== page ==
[TxMt] A fix for Move Selection Line Up/Down and suggestions for TextMate

Сергей Яковлев sergei.yakovlev at gmail.com
Wed Dec 26 13:28:04 UTC 2007



A well-known problem with Move Selection Line Up/Down
commands (Control-Command-Up/Down) is that if you use
them without selection (which means "move current
line"), the cursor ends up in the wrong place. This
has been bugging me and my friends for quite some
time, so I wrote a fix. It's two macros overriding
default key equivalents, which you can find attached
to the bug description at
http://macromates.com/ticket/show?ticket_id=58C52785 .
Please tell if this works for you.

Also, is it possible to put this fix into some
standard TextMate bundle like Text.tmbundle, so that
all TextMate users enjoy it? (Until it is fixed in the
new engine of TextMate 2.) What is the best way to do

This is my first experience in TextMate programming,
and several times I've been stuck in various
dead-ends. What follows is a somewhat long description
of how I approached the problem along with some
suggestions on making TextMate easier to program. Most
people would like to skip this.

So, my first (rather silly) attempt was a huge Ruby
program which replicated functionality of Move
Selection Line Up/Down and depended on my assumption
that the cursor is always at the end of selection
(potentially allowing me to calculate all the
necessary offsets in the file). Well, it turned out
that my assumption was simply not true, as the cursor
can be anywhere inside the selection, depending on how
you've selected the text.

    Suggestion 1. It would be useful if TextMate had
    variables like $TM_SELECTION_START and
    $TM_SELECTION_END which would return the
    corresponding offsets in the file (or the cursor
    offset, if nothing is selected).

On a second attempt, I decided that I should instead
go with the built-in commands, simply correcting the
cursor position for the special case when nothing is
selected. So we remember current cursor position, call
Move Selection Line Up/Down, and move the cursor back
to remembered position if nothing is selected. There
are two problems here. First, you can only call
built-in commands from macros, and it is not possible
to remember values through the steps of a macro.
Second, there is no direct way to reposition the
cursor. One indirect way to achieve this is to insert
a snippet with a $0 variable. However, to move the
cursor to arbitrary position in this fashion, we need
an output option like "Replace Document as Snippet",
which is not available. Because of these two problems,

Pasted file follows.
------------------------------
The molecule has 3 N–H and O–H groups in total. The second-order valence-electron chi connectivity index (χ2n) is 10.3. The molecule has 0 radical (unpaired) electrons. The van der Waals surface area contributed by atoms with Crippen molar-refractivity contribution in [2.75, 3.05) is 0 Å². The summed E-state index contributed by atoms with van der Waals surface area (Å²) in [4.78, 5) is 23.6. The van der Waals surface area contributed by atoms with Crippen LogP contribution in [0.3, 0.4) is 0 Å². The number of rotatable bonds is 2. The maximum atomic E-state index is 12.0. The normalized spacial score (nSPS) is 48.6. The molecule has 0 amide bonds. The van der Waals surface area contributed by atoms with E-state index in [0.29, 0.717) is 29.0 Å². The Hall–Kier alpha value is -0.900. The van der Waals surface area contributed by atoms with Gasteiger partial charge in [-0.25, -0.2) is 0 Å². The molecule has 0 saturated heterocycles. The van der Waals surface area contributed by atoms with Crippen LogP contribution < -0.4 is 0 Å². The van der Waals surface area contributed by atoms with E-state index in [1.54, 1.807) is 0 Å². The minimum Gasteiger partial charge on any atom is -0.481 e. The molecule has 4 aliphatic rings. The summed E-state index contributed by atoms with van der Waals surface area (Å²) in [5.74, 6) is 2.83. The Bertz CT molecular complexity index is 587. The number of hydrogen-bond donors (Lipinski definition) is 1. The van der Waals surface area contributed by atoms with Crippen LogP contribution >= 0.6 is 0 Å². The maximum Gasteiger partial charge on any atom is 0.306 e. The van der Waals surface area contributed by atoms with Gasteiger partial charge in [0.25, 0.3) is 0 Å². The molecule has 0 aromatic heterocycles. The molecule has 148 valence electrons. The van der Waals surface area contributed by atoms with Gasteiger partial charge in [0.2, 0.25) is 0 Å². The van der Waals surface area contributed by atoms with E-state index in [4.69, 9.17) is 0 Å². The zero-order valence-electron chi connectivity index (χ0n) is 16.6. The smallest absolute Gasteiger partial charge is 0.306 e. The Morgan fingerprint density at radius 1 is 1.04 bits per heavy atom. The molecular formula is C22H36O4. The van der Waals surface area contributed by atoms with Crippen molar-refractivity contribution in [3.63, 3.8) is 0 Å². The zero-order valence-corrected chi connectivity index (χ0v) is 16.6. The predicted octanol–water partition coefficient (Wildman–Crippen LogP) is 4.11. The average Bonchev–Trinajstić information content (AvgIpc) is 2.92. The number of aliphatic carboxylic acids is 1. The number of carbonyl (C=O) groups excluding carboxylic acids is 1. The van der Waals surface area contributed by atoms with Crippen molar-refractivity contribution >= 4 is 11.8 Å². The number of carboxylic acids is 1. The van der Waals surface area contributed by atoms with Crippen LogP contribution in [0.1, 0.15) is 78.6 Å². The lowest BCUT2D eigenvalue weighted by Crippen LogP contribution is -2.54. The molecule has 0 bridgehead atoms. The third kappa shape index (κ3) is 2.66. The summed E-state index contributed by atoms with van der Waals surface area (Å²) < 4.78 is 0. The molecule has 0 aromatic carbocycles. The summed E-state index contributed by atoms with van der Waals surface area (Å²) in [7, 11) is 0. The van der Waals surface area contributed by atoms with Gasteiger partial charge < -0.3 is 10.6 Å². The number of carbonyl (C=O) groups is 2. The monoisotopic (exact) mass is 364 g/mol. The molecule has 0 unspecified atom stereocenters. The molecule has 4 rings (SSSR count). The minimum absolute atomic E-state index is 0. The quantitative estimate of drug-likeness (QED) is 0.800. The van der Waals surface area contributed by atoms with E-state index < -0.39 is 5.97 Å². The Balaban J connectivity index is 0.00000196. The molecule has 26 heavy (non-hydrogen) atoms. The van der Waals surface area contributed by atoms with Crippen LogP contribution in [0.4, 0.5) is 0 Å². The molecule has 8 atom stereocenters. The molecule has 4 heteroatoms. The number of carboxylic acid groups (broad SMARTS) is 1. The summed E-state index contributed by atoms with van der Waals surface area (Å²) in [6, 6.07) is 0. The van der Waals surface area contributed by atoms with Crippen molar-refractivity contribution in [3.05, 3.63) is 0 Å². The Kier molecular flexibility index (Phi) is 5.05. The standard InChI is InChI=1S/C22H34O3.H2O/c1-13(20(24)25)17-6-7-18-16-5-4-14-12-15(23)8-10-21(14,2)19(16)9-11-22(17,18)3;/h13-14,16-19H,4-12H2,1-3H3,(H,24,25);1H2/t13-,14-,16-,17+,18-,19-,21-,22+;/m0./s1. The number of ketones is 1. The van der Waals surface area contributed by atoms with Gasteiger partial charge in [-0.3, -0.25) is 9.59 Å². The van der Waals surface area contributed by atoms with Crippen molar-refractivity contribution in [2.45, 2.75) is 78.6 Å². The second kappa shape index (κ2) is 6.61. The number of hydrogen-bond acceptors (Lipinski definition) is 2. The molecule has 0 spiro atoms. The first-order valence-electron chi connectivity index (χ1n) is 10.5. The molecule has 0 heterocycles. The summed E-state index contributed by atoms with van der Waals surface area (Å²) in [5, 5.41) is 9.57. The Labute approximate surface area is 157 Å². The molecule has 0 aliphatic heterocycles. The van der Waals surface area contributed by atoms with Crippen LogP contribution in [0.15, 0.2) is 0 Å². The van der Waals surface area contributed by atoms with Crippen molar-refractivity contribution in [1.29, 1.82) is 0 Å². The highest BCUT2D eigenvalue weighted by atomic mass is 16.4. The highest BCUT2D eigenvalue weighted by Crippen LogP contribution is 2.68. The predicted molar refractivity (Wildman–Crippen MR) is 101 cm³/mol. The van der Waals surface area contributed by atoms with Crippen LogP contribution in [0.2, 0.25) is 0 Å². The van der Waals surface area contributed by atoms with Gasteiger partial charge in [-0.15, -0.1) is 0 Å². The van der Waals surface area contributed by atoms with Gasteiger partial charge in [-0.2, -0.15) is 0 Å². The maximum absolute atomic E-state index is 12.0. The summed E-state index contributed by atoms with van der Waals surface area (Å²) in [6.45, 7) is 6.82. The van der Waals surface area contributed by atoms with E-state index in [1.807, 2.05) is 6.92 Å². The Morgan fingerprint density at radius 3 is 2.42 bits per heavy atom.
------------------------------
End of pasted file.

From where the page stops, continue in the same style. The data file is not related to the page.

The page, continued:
I decided to use TMTOOLS plugin, which has "call
macro" (for calling arbitrary macros and built-in
commands from commands) and "set caretTo" (for setting
the cursor position). I got a working solution, but it
had a delay of 0.5 to 1 s, which was too slow to be

     Suggestion 2. Add a way to set "global"
     environment variables programmatically (from
     commands). These "global" variables should be
     available to all subsequently called commands (and
     other bundle items) until explicitly unset.

     Suggestion 3. Replace output options "Insert as
     Text" and "Insert as Snippet" with just one
     option, "Insert", and add a checkbox "as Snippet"
     to the right. This would add such useful options
     as "Replace Selected Text as Snippet", "Replace
     Document as Snippet" and "Create New Document as
     Snippet" without making the list of options too

So, on a third (and final) attempt, I dropped TMTOOLS
and returned to the idea of a macro. Inspired by Duane
Johnson's solution for multiple insertion points, I
decided to use a special symbol (mark) to "remember"
the initial position of the cursor. So we insert the
mark at the cursor (if nothing is selected), call Move
Selection Line Up/Down, and replace the mark with
empty string (if nothing is selected), which moves the
cursor there as a side-effect. The problem here is
that Replace command always replaces current selection
with replace buffer, even if it doesn't match the find
buffer, which ruins the case when something has
already been selected in the beginning. Replace All
also ruins current selection, moving the cursor to the
beginning of the file even if it has not found any
matches. Fortunately, the Find Next/Previous command
will only change current selection if the match has
been found. So that's what we use. If there is a mark
in the text, it will get selected, otherwise, the
selection won't change. Finally, the selection is
replaced with an empty string if what's selected is a
mark. The wrong cursor position after Move Selection
Line Up/Down is always further in text than the right
position (actually, it's on the next line), so we use
Find Previous command to perform the search. Because
of this little detail, the solution is actually pretty

     Suggestion 4. Replace All should not alter current
     selection if no matches are found.

The only remaining question is what symbol to use as a
mark. I decided to use à (221A, SQUARE ROOT character,
which you can type with Option-V), but I'm not sure
this is the best choice. Maybe it's better to use some
character from Private Use Area (E000--F8FF)?

Best regards,
Sergei Yakovlev

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